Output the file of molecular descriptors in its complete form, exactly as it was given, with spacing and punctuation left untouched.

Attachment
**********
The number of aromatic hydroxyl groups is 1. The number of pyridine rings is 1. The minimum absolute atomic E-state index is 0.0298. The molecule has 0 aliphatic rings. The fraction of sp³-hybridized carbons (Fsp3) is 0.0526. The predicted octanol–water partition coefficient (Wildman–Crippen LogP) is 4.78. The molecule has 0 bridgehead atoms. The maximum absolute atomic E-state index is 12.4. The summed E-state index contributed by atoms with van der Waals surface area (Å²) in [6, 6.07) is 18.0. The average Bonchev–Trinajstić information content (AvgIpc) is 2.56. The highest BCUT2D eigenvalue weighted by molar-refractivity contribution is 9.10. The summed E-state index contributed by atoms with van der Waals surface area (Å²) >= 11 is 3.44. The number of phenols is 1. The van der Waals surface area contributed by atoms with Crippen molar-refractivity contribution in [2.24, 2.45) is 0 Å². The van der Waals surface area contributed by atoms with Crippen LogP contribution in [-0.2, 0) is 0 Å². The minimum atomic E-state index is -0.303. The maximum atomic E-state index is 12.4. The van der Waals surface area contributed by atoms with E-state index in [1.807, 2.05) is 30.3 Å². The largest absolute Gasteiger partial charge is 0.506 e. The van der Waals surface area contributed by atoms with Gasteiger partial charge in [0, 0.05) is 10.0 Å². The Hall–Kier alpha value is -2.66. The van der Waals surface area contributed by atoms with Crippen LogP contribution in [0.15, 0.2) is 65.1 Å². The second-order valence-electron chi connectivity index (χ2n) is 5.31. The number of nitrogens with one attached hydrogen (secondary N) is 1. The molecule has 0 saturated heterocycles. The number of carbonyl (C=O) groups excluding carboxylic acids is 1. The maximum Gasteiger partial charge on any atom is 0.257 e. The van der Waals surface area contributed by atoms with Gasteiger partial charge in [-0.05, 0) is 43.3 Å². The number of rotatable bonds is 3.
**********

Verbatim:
The number of aromatic hydroxyl groups is 1. The number of pyridine rings is 1. The minimum absolute atomic E-state index is 0.0298. The molecule has 0 aliphatic rings. The fraction of sp³-hybridized carbons (Fsp3) is 0.0526. The predicted octanol–water partition coefficient (Wildman–Crippen LogP) is 4.78. The molecule has 0 bridgehead atoms. The maximum absolute atomic E-state index is 12.4. The summed E-state index contributed by atoms with van der Waals surface area (Å²) in [6, 6.07) is 18.0. The average Bonchev–Trinajstić information content (AvgIpc) is 2.56. The highest BCUT2D eigenvalue weighted by molar-refractivity contribution is 9.10. The summed E-state index contributed by atoms with van der Waals surface area (Å²) >= 11 is 3.44. The number of phenols is 1. The van der Waals surface area contributed by atoms with Crippen molar-refractivity contribution in [2.24, 2.45) is 0 Å². The van der Waals surface area contributed by atoms with Crippen LogP contribution in [-0.2, 0) is 0 Å². The minimum atomic E-state index is -0.303. The maximum atomic E-state index is 12.4. The van der Waals surface area contributed by atoms with E-state index in [1.807, 2.05) is 30.3 Å². The largest absolute Gasteiger partial charge is 0.506 e. The van der Waals surface area contributed by atoms with Gasteiger partial charge in [0, 0.05) is 10.0 Å². The Hall–Kier alpha value is -2.66. The van der Waals surface area contributed by atoms with Crippen LogP contribution in [0.15, 0.2) is 65.1 Å². The second-order valence-electron chi connectivity index (χ2n) is 5.31. The number of nitrogens with one attached hydrogen (secondary N) is 1. The molecule has 0 saturated heterocycles. The number of carbonyl (C=O) groups excluding carboxylic acids is 1. The maximum Gasteiger partial charge on any atom is 0.257 e. The van der Waals surface area contributed by atoms with Gasteiger partial charge in [-0.05, 0) is 43.3 Å². The number of rotatable bonds is 3.